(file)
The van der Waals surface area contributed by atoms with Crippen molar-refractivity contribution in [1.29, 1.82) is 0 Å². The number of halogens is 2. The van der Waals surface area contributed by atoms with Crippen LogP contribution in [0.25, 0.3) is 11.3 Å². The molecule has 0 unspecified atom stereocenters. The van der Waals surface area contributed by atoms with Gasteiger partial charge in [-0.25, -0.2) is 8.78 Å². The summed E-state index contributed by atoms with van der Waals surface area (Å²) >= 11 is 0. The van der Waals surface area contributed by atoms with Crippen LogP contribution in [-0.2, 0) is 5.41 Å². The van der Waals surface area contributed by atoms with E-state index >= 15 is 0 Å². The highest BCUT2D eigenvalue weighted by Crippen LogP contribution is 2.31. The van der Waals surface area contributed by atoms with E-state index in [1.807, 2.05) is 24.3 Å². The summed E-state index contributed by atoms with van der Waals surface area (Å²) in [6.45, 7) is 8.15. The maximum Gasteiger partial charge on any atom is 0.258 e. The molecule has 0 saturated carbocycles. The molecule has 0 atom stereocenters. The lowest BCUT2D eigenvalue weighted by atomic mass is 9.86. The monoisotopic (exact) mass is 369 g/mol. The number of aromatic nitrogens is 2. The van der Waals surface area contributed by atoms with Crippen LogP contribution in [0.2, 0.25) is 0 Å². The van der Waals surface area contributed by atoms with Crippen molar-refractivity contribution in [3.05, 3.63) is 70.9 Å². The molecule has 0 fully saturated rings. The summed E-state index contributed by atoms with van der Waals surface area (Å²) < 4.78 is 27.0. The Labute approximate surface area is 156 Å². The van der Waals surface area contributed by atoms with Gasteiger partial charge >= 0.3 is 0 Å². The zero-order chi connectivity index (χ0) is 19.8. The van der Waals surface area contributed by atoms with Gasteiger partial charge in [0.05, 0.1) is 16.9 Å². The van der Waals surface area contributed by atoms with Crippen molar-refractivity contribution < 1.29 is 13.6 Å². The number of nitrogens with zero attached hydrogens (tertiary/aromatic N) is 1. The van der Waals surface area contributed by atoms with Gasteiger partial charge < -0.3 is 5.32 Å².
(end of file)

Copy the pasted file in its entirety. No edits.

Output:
The van der Waals surface area contributed by atoms with Crippen molar-refractivity contribution in [1.29, 1.82) is 0 Å². The number of halogens is 2. The van der Waals surface area contributed by atoms with Crippen LogP contribution in [0.25, 0.3) is 11.3 Å². The molecule has 0 unspecified atom stereocenters. The van der Waals surface area contributed by atoms with Gasteiger partial charge in [-0.25, -0.2) is 8.78 Å². The summed E-state index contributed by atoms with van der Waals surface area (Å²) >= 11 is 0. The van der Waals surface area contributed by atoms with Crippen LogP contribution in [-0.2, 0) is 5.41 Å². The van der Waals surface area contributed by atoms with E-state index >= 15 is 0 Å². The highest BCUT2D eigenvalue weighted by Crippen LogP contribution is 2.31. The van der Waals surface area contributed by atoms with E-state index in [1.807, 2.05) is 24.3 Å². The summed E-state index contributed by atoms with van der Waals surface area (Å²) in [6.45, 7) is 8.15. The maximum Gasteiger partial charge on any atom is 0.258 e. The molecule has 0 saturated carbocycles. The molecule has 0 atom stereocenters. The lowest BCUT2D eigenvalue weighted by atomic mass is 9.86. The monoisotopic (exact) mass is 369 g/mol. The number of aromatic nitrogens is 2. The van der Waals surface area contributed by atoms with Crippen LogP contribution in [0.2, 0.25) is 0 Å². The van der Waals surface area contributed by atoms with Crippen molar-refractivity contribution in [3.05, 3.63) is 70.9 Å². The molecule has 0 fully saturated rings. The summed E-state index contributed by atoms with van der Waals surface area (Å²) < 4.78 is 27.0. The Labute approximate surface area is 156 Å². The van der Waals surface area contributed by atoms with Gasteiger partial charge >= 0.3 is 0 Å². The zero-order chi connectivity index (χ0) is 19.8. The van der Waals surface area contributed by atoms with Gasteiger partial charge in [0.05, 0.1) is 16.9 Å². The van der Waals surface area contributed by atoms with Crippen molar-refractivity contribution < 1.29 is 13.6 Å². The number of nitrogens with zero attached hydrogens (tertiary/aromatic N) is 1. The van der Waals surface area contributed by atoms with Gasteiger partial charge < -0.3 is 5.32 Å².